planetmaker
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What ground-based observational evidence is there that the Moon doesn't have an atmosphere?
43 votes

The Moon is so close that establishment of an atmosphere would be easy: you take a photo. An atmosphere always is thicker at the surface and gets exponentially thinner outward. This would be visible ...

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Does a meteor's direction change between country or latitude?
40 votes

If you see the same meteor, it of course only has one path - even while the apparent movement differs for different observers. What you basically do in that case is triangulation - which you could use ...

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Can Pluto be seen with the naked eye from Neptune when Pluto and Neptune are closest?
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30 votes

No, it cannot. Far from it. The closest approach between both planets is roughly 16 AU due to the 3:2 orbit resonance. Pluto will even then be a tiny dot among many with a brightness around 14 mag. ...

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What rotational speed would Mercury need to have to achieve a temperature comfortable for humans
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22 votes

There is no rotation speed which can achieve that - globally. For a local analysis see below. The global equilibrium surface temperature in the absent of any atmospheric greenhouse effect and with an ...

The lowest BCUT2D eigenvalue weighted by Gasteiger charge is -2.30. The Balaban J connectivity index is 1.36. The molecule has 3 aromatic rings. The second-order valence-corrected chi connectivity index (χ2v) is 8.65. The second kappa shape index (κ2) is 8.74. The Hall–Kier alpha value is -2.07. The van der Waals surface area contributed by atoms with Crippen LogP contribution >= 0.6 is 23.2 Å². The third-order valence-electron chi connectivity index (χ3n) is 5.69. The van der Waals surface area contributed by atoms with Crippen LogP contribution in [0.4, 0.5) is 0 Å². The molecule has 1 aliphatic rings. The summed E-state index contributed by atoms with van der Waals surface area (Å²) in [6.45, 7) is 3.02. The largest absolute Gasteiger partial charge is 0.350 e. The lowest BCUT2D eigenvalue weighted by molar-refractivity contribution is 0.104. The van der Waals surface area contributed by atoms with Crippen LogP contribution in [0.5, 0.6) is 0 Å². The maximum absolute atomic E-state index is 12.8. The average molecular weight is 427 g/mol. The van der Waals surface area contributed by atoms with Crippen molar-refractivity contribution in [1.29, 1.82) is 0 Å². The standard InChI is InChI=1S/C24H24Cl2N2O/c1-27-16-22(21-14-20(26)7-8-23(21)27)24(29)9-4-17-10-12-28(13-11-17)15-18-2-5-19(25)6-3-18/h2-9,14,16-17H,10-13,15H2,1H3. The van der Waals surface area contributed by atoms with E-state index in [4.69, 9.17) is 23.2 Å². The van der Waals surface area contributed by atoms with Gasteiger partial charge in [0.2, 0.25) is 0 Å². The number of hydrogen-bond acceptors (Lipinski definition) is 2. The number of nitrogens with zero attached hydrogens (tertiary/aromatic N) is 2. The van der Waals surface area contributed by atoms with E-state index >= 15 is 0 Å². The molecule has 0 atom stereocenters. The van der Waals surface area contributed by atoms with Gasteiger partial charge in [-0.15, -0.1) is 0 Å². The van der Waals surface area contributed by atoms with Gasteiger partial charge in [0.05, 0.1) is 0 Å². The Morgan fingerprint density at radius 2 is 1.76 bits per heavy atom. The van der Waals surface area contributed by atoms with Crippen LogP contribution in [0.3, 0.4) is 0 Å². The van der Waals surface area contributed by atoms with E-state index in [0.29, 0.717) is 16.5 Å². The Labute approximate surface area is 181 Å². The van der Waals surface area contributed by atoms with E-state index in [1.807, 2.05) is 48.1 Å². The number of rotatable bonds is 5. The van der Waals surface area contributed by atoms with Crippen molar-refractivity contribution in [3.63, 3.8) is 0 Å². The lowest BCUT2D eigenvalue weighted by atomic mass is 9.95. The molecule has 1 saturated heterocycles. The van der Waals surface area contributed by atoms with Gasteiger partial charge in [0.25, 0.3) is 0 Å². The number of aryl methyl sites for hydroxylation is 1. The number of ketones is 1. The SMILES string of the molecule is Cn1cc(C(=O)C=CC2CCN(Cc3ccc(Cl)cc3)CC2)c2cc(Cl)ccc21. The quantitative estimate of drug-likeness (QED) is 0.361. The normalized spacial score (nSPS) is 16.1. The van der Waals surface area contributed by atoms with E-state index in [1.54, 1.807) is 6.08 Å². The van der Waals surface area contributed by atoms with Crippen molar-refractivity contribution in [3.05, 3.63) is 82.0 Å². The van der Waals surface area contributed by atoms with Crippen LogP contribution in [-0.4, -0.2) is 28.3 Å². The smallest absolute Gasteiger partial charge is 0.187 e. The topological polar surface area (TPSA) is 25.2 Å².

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During solar eclipses on Jupiter, can the moon(s)' shadow(s) on the surface be seen from Earth with a telescope?
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22 votes

Yes, you can see it (I have seen Io's shadow on Jupiter and we were happy it was visitor night so that we could share the view with guests) A 50cm mirror and 125x magnification allows you to see it ...

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Can one see a black hole?
22 votes

I think, that's a bit semantics, and a question of what do you call 'I see something': If you see the shadow cast by an object on a bright background - do you see the object? Do you see Mercury or ...

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Can a satellite stay in one place but not above equator?
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21 votes

No. A geostationary satellite is in an orbit around the earth with a 24 hour period - in the same sense of rotation as the Earth rotates. That makes sure that its orientation with respect to the ...

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How to be an astrophysicist?
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20 votes

In addition to the answer of James K, who outlines the most straight forward way into astrophysics, there's many paths. Some others include: There are people who did a BSc and/or MSc in Engineering ...

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Can we change Earth's orbit with modern technology?
19 votes

No, we cannot. It's relatively simple math to show that we are a very long shot from changing Earth's orbit by anything significant at all: consider the kinetic energy of Earth in its current orbit, ...

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Was this an astronomical phenomenon observed in 1689?
18 votes

That is hard tell; from your description it reads like a spectacular halo phenomenon. They are more common when the sun is still up in the sky, but even after sunset many are possible and they can ...